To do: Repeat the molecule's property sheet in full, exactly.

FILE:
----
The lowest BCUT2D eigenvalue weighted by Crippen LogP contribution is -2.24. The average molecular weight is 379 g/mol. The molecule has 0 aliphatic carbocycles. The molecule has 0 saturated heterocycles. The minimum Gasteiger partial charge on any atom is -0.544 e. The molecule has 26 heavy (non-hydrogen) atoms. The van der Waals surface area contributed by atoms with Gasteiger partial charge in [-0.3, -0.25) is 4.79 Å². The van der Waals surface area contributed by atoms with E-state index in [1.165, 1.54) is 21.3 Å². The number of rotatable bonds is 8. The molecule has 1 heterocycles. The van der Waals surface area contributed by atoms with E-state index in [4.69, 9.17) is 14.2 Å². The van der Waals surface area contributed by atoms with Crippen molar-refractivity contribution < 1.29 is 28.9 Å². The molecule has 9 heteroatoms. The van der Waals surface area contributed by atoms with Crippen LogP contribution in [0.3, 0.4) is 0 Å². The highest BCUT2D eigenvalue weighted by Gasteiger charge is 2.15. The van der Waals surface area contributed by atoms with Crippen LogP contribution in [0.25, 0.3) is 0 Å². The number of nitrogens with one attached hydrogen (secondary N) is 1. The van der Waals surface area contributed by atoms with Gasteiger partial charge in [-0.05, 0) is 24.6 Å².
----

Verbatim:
The lowest BCUT2D eigenvalue weighted by Crippen LogP contribution is -2.24. The average molecular weight is 379 g/mol. The molecule has 0 aliphatic carbocycles. The molecule has 0 saturated heterocycles. The minimum Gasteiger partial charge on any atom is -0.544 e. The molecule has 26 heavy (non-hydrogen) atoms. The van der Waals surface area contributed by atoms with Gasteiger partial charge in [-0.3, -0.25) is 4.79 Å². The van der Waals surface area contributed by atoms with E-state index in [1.165, 1.54) is 21.3 Å². The number of rotatable bonds is 8. The molecule has 1 heterocycles. The van der Waals surface area contributed by atoms with E-state index in [4.69, 9.17) is 14.2 Å². The van der Waals surface area contributed by atoms with Crippen molar-refractivity contribution < 1.29 is 28.9 Å². The molecule has 9 heteroatoms. The van der Waals surface area contributed by atoms with Crippen LogP contribution in [0.3, 0.4) is 0 Å². The highest BCUT2D eigenvalue weighted by Gasteiger charge is 2.15. The van der Waals surface area contributed by atoms with Crippen LogP contribution in [0.25, 0.3) is 0 Å². The number of nitrogens with one attached hydrogen (secondary N) is 1. The van der Waals surface area contributed by atoms with Gasteiger partial charge in [-0.05, 0) is 24.6 Å².